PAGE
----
You may be able to find your company’s policy on dismissal in your company handbook.

If you feel that your relationship with your employer has deteriorated because of your wrongful dismissal, you should contact the Advisory, Conciliation and Arbitration Service (ACAS).

ACAS can provide free and independent advice for employment disputes and can give you advice on the next steps you should take.

It’s also a formal requirement to notify ACAS if you plan to make a claim.

ACAS will offer you the opportunity to use early conciliation, a process through which you and your employer may be able to settle your dispute.

Reaching a settlement agreement through early conciliation can be quicker, cheaper and less stressful for all parties involved.

It’s vital to take legal advice as soon as any issues at work arise. A solicitor specialising in employment law can assess the value of your claim and advise you on the next steps to take.

You should also take affirmative steps to ‘mitigate your loss’ after your dismissal, as a failure to mitigate can be deducted from any compensation you may be entitled to. This doesn’t mean that you should take a much lower-paid job immediately after being dismissed, but you should act reasonably in trying to find new employment and mitigating the loss.

You may be deemed to have failed to mitigate if you’ve been offered your old job back but refuse to take it. Speak to a solicitor who can help you determine whether it is objectively reasonable to take the job.

Pursuing a claim of wrongful dismissal

Instruct a solicitor specialising in employment law, who can assess your case and advise on your next steps.

If you wish to proceed with a legal claim against your employer, be aware that there are strict time limits on this and your claim may not be heard if you do not begin your claim in time.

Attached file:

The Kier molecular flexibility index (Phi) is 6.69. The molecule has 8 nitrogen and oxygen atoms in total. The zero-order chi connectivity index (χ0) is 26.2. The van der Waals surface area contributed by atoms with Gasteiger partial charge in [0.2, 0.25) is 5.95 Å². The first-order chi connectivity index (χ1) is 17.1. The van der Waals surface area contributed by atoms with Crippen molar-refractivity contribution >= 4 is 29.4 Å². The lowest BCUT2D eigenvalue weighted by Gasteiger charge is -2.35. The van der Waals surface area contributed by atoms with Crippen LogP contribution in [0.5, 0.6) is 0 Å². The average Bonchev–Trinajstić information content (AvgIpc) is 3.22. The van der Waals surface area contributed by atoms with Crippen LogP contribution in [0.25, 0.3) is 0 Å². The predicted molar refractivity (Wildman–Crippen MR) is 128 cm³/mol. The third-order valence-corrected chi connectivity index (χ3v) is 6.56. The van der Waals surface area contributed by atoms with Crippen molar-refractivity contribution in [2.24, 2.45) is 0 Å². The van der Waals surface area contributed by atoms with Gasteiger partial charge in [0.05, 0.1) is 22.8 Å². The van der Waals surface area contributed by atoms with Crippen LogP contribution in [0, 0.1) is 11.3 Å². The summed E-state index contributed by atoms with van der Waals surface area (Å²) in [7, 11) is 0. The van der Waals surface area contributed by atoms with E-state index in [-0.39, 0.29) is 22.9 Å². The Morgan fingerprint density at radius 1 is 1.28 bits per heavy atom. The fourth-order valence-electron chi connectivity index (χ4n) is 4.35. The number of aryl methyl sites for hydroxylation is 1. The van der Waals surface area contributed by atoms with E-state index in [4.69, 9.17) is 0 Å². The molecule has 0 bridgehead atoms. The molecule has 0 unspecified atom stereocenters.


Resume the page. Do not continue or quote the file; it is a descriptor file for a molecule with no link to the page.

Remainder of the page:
You must make your application to the Employment Tribunal within three months minus one day of the date you were dismissed. If you want to take your claim to the Civil Court, you need to apply within six years.

By going through early conciliation, you will have stopped the clock on the deadline for applying to the tribunal or court.

The basic principle the tribunal or court follows is that you are placed in the same position as if your employment contract had been properly performed.

This means that the compensation you can claim from wrongful dismissal is limited to your notice period or the period of time defined in your fixed contract.

Damages at the Employment Tribunal are capped at £25,000, while damages at Civil Courts are unlimited.

The tribunal or court will calculate your damages as lost wages (which would have been earned during your notice period) and other contractual benefits, including accrued holiday pay, pension contributions, commission and contractual bonus payments.

Tax and National Insurance Contributions are deducted from this award.

As mentioned above, it’s important to try to mitigate your loss. Under the Trade Union and Labour Relations (Consolidation) Act 1992, the tribunal has discretionary powers to adjust the damages if you have not mitigated.

Costs against the losing party at the Employment Tribunal are unusual, which means you are less at risk of having to pay your employer if you lose the case.

If you lose your case in a Civil Court, you will usually be ordered to pay your own costs and your employer’s costs.

A solicitor can advise you on time limits, any other possible solutions available to you, and the strength of your claim.

You may also be entitled to bring a claim of Unfair Dismissal, which covers the reason why and manner in which you were dismissed, whether or not there was inadequate notice. However, you must have been employed continuously for two years.



Gill Laing is a qualified Legal Researcher & Analyst with niche specialisms in Law, Tax, Human Resources, Immigration & Employment Law.

Gill is a Multiple Business Owner and the Managing Director of Prof Services - a Marketing Agency for the Professional Services Sector.